English Life and Manners in the Later Middle Ages

By A. Abram | Go to book overview

CHAPTER X
FAMILY LIFE

FEW subjects are as bewildering as the marriage customs of the Middle Ages: they are so full of contradictions that to give a lucid account of them is almost as difficult as to describe the colour of a chameleon. But Family Life is so much affected by the estimation in which marriage is held, that we are forced to make an attempt to understand the medieval point of view on this important matter.

Marriage, it was held, was a sacrament and too sacred an act to come under the jurisdiction of temporal judges, therefore it was governed, not by the Common Law, but by Canon Law, and breaches of marriage vows were punished, not by the State, but by the Church; nevertheless the civic authorities sometimes took the matter into their own hands.1 Yet in spite of this lofty conception, it was in many cases as much a business transaction as any carried on in the market-place, and the contracting parties discussed the terms of the bargain with as much keenness as chapmen haggling over the prices of their goods. The material advantages to be gained from it, the settlement of lands, or the payment of money, were the chief points at issue: compatibility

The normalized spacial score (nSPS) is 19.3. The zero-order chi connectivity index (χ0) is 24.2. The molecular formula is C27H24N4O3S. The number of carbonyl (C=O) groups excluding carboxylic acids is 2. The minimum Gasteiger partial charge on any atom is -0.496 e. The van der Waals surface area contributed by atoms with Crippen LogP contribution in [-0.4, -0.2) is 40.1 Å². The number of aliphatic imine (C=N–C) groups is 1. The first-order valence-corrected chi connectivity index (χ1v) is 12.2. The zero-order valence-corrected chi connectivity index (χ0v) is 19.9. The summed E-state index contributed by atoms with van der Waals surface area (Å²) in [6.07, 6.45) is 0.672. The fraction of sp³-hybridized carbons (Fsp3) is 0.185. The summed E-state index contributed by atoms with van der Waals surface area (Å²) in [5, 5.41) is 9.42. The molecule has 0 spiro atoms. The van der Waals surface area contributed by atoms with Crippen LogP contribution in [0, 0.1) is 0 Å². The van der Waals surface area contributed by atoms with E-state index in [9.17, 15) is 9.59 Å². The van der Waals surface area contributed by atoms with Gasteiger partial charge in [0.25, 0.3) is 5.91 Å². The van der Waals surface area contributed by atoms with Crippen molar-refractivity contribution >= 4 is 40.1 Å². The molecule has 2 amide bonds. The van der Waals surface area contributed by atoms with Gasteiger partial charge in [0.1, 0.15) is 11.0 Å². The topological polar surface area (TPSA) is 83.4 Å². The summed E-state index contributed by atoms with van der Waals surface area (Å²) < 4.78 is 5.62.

____________________
1
See above, p. 19, and cf. p. 333.

-113-

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English Life and Manners in the Later Middle Ages
Table of contents

Table of contents

  • Title Page v
  • Preface ix
  • Contents xi
  • List of Illustrations xiii
  • Abbreviations Used in the References xv
  • Chapter I- Social Classes 1
  • Chapter II- Life Amongst the Aristocracy 9
  • Chapter III- Characteristics of Town Life 18
  • Chapter IV- The Position of Women 31
  • Chapter V- The Church and the Nation 46
  • Chapter VI- Some Aspects of Monastic Life 62
  • Chapter VII- Business Life 80
  • Chapter VIII- The Unemployed 95
  • Chapter IX- Aliens in England 103
  • Chapter X- Family Life 113
  • Chapter XI- "Mete and Drinke" 134
  • Chapter XII- The Mirror of Fashion 152
  • Chapter XIII- Houses 173
  • Chapter XIV- Public Health 190
  • Chapter XV- Education 204
  • Chapter XVI- Amusements 230
  • Chapter XVII- Travelling 248
  • Chapter XVIII- National Character 260
  • Appendix Authorities 284
  • Index 337
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